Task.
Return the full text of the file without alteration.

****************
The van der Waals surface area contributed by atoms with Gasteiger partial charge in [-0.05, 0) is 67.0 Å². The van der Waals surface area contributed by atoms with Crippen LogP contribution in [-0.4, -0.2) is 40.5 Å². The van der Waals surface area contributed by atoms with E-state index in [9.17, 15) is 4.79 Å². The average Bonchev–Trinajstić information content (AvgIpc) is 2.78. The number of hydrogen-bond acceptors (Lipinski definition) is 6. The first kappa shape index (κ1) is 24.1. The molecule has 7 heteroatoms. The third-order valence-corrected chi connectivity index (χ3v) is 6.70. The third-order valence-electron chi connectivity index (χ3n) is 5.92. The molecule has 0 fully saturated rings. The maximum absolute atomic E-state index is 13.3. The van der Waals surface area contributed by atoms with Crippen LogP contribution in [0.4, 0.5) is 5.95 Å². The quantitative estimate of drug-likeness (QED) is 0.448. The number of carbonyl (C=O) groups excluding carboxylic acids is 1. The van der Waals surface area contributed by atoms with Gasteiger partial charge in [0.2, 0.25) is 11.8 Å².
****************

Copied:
The van der Waals surface area contributed by atoms with Gasteiger partial charge in [-0.05, 0) is 67.0 Å². The van der Waals surface area contributed by atoms with Crippen LogP contribution in [-0.4, -0.2) is 40.5 Å². The van der Waals surface area contributed by atoms with E-state index in [9.17, 15) is 4.79 Å². The average Bonchev–Trinajstić information content (AvgIpc) is 2.78. The number of hydrogen-bond acceptors (Lipinski definition) is 6. The first kappa shape index (κ1) is 24.1. The molecule has 7 heteroatoms. The third-order valence-corrected chi connectivity index (χ3v) is 6.70. The third-order valence-electron chi connectivity index (χ3n) is 5.92. The molecule has 0 fully saturated rings. The maximum absolute atomic E-state index is 13.3. The van der Waals surface area contributed by atoms with Crippen LogP contribution in [0.4, 0.5) is 5.95 Å². The quantitative estimate of drug-likeness (QED) is 0.448. The number of carbonyl (C=O) groups excluding carboxylic acids is 1. The van der Waals surface area contributed by atoms with Gasteiger partial charge in [0.2, 0.25) is 11.8 Å².